Doom Patrol: Danny Patrol

"Fabulosity incarnate stands before you, Darren. Show some goddamn respect."

This made me happier than any other hour of television ever has.

This is the episode of Doom Patrol that made me start reviewing the show for DouxReviews. I've been both looking forward and dreading the day when I'd get to reviewing it, because I love it, and I'm afraid of not doing it justice. So, there's that. It's not an exaggeration to say that if this episode had aired when I was 13 years old it would have changed my entire life. I hope that it's doing that now for other 13 year olds who are starting to realize that there's something different going on for them.

Doom Patrol, the television series, finally gets around to introducing my absolute favorite character from the comic series, Danny the Street.

Danny, back in the very early 90s, was introduced by Grant Morrison as a piece of sentient geography. Basically, he was an actual street that had consciousness and could teleport himself wherever he wanted on the planet. He'd just discretely insert himself into the local geography. In the comics he was being pursued by The Men From N.O.W.H.E.R.E. who wanted to destroy him, it was revealed, because his lacy curtains and frills revealed him to be a shameless transvestite. A charge which Danny cheerfully confirmed and felt no shame for.

It's worth taking a minute to consider that set-up as it relates to where we are today as a society. In the 90s, owning up to being a transvestite was a plot point reveal and terribly, terribly, fringe-culture. Now, not quite thirty years later, one of the first things that we're told as soon as our heroes arrive on Danny is that Danny identifies as gender-queer, and uses non-binary pronouns. Back in the 90s those words wouldn't even have meant anything, and yet today it's a throwaway line establishing who the character is. That is freaking amazing. There are so few little things in the world at this moment in time that give me any kind of hope or joy, but that definitely inspires both.

Which is good, because that's a lot of the point of this episode: Finding your way to hope and joy.

This episode doesn't just have an A and B plot, it also has about half of a C plot.  The theme I'm talking about is clearest in that half a C-plot, so let's start there. Cliff, a brain in a robot suit let's remember, is stuck on the front steps of a suburban house for reasons we'll get into in a moment. He's been rejected by the person he cares most about because he hurt that person just as badly earlier. He's lost, rejected and alone. A little kid rides by on his bike and stops to stare. Then, a few scenes later, that same kid shows up in a clearly homemade robot costume, and silently challenges Cliff to a dance battle. And Cliff just rolls with it. His immediate response isn't 'Get the hell out of here', or even 'Sorry, I'm in the middle of something.' It's 'Is that all you got?' and then the dancing is on. In the middle of pain he finds a moment of joy.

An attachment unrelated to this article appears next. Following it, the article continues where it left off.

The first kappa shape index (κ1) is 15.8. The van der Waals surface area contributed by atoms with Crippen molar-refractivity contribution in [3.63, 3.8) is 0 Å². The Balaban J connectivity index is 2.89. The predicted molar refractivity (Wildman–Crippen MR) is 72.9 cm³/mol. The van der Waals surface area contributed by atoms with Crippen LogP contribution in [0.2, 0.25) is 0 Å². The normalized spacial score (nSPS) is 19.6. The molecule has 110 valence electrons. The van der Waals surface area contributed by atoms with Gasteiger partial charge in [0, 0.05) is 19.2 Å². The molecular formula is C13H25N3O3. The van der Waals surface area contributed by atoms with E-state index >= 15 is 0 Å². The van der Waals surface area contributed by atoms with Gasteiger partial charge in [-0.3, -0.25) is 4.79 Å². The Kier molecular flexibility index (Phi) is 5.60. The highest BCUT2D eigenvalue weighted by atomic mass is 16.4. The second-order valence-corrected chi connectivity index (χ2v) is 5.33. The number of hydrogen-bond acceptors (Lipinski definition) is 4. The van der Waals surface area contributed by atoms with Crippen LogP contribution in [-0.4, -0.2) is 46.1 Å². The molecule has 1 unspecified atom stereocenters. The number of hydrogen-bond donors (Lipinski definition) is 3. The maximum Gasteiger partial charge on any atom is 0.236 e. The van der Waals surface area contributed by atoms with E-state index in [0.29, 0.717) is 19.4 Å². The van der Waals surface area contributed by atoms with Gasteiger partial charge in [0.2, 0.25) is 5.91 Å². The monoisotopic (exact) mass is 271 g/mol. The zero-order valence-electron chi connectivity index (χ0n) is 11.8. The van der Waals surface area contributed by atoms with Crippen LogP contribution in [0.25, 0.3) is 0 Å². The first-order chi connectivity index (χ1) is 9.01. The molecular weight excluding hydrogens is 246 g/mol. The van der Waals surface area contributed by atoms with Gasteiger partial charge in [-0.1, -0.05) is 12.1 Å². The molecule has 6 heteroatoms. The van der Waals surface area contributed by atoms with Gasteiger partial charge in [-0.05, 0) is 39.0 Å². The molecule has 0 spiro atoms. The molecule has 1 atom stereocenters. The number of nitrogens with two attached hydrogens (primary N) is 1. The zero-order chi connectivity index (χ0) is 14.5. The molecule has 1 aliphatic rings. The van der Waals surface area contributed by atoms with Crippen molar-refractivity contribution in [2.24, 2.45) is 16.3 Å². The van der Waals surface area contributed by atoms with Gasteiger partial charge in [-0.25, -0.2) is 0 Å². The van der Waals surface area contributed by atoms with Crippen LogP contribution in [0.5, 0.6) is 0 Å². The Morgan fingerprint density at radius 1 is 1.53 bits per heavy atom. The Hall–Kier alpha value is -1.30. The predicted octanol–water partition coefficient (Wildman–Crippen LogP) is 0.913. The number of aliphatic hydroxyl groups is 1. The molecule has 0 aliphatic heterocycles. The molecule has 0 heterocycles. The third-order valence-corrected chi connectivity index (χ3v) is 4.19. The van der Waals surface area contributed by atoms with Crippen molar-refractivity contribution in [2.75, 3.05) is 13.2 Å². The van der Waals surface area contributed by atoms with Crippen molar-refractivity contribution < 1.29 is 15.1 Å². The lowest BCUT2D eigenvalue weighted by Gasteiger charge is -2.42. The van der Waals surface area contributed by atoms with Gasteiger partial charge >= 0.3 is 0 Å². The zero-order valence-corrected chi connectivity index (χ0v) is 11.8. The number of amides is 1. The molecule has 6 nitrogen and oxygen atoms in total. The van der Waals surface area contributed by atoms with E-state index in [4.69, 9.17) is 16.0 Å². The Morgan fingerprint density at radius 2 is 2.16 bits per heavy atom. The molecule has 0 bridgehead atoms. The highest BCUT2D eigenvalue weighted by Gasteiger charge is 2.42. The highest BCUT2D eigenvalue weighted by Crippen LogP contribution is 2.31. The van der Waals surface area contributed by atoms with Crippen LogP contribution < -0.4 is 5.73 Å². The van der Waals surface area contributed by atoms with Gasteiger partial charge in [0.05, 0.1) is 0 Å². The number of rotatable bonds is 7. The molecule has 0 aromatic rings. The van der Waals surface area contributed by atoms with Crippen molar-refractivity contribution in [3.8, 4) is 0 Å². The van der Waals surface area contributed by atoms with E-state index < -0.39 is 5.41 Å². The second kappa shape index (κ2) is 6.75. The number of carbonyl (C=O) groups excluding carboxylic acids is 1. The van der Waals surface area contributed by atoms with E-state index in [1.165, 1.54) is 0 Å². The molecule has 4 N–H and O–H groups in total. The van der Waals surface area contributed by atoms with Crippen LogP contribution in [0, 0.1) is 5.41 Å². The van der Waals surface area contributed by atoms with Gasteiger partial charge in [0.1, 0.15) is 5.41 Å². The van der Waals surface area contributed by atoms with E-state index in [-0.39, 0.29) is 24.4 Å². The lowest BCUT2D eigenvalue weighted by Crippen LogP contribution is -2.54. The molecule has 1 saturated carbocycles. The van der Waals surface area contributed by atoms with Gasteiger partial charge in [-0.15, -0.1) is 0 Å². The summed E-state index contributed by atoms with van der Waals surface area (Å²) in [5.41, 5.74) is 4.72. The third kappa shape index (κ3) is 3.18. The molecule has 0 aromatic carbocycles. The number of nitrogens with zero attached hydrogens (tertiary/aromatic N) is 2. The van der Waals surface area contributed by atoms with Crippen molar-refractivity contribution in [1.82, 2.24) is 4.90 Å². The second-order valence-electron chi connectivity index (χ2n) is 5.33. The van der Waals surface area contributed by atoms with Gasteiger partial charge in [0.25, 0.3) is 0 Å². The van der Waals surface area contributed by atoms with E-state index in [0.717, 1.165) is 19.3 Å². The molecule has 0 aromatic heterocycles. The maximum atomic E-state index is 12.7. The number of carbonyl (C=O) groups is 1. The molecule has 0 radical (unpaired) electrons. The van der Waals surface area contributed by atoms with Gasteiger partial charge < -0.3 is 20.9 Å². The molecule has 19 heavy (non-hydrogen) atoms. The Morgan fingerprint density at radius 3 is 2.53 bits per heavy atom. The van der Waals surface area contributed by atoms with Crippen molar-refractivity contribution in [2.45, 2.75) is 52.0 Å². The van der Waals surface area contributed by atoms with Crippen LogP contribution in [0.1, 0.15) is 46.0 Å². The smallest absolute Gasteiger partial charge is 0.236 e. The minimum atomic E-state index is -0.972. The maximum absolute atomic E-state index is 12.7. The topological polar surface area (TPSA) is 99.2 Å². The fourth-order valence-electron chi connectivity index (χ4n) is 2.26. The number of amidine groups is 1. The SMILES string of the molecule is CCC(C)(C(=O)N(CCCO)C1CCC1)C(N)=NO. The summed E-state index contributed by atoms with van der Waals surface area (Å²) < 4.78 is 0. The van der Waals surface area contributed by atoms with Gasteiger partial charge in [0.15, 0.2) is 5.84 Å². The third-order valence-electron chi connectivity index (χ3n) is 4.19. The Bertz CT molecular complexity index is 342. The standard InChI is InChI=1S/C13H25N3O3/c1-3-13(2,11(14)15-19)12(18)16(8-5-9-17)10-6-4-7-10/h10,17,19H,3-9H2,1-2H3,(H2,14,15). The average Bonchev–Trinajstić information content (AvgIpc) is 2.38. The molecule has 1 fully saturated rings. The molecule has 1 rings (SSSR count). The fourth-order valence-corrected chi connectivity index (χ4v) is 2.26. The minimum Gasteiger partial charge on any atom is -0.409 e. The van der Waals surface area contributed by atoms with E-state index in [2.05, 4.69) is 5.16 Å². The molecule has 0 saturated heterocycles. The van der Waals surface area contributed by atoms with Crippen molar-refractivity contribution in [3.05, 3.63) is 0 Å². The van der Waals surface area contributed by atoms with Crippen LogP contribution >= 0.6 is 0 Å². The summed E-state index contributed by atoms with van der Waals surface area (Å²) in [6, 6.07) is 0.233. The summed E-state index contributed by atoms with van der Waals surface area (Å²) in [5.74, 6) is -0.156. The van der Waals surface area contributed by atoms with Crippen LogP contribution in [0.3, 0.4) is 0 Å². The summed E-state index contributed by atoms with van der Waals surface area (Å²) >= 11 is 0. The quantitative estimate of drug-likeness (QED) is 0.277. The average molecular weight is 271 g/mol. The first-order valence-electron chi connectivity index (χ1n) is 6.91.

Meanwhile, in the Crazy Jane plotline, Jane (the personality) has vanished, leaving another personality named Karen in charge. Which isn't great because Karen is kind of an emotional vampire/stalker who's obsessed with 90s Rom-Coms and has the power to make people fall in love with her. This is bad news for random-guy Doug, who we're led to understand spends his life with Karen showing up every few years, mystically forcing him to love her, and then totally destroying his life before leaving him.

The thing to remember here is that dissociative personalities become who they are for specific reasons and to handle specific emotional cues that the core personality can't handle any longer. Karen obviously manifests in situations where Jane feels rejected and unloved, as a definitive icon of what 90s rom-coms told us real romance should be like. It's a pattern she adopted to fill a need to not feel alone. She's trying to create and force happiness into a vacuum of her own despair, and has the power to do so.

And then there's Larry and Vic and their adventures on Danny the Street. I don't know how much I need to underline this, but the entire plotline revolves around a military guy who initially hates someone for being 'not what's normal in society,' who finds himself in a particular place where everyone is free to be whoever they are and to love themselves for whoever they are. His initial hostility turns to fear, which goes hand in hand with a strange and inexplicable feeling of having found a 'home.'

So, it's every gay man's first experience in a gay bar. With superpowers.

Danny as a sanctuary, where all of the lost and forgotten, everyone that society says shouldn't be who they are, find a refuge, home and family, is not a subtle metaphor if you're anywhere near the periphery of the LGBTQIAA community. And the moment where Maura Lee Karupt, formerly Morris the soldier from the Bureau of Normalcy, offers to go back to her old life and live in pain so that Danny can escape, and Danny essentially says, 'The Hell you are. We are done fucking sacrificing ourselves,' is just about the most empowering moment I've ever seen.

Counterpoint to this is Larry's experience of Danny the Street. Where Maura found freedom to express who she is, the cruel reveal that his big musical number had been a lie shows that Larry still isn't there yet. He's also saying that no one gets to tell him who he is, but he's using that argument to say that he's allowed to stay closeted and isolated if that's what he chooses. And just a side note here – that is 100% true. There's a huge tendency to feel guilty after you come out for having 'lied' to people for so long. If you take nothing else away from this review or this episode, please take away this. Forgive the salty language, but Fuck That. The only one who gets to determine when the right time for you to come out is you. No one else gets to make that call for you. When you're ready, you're ready. Feel no guilt for your timing.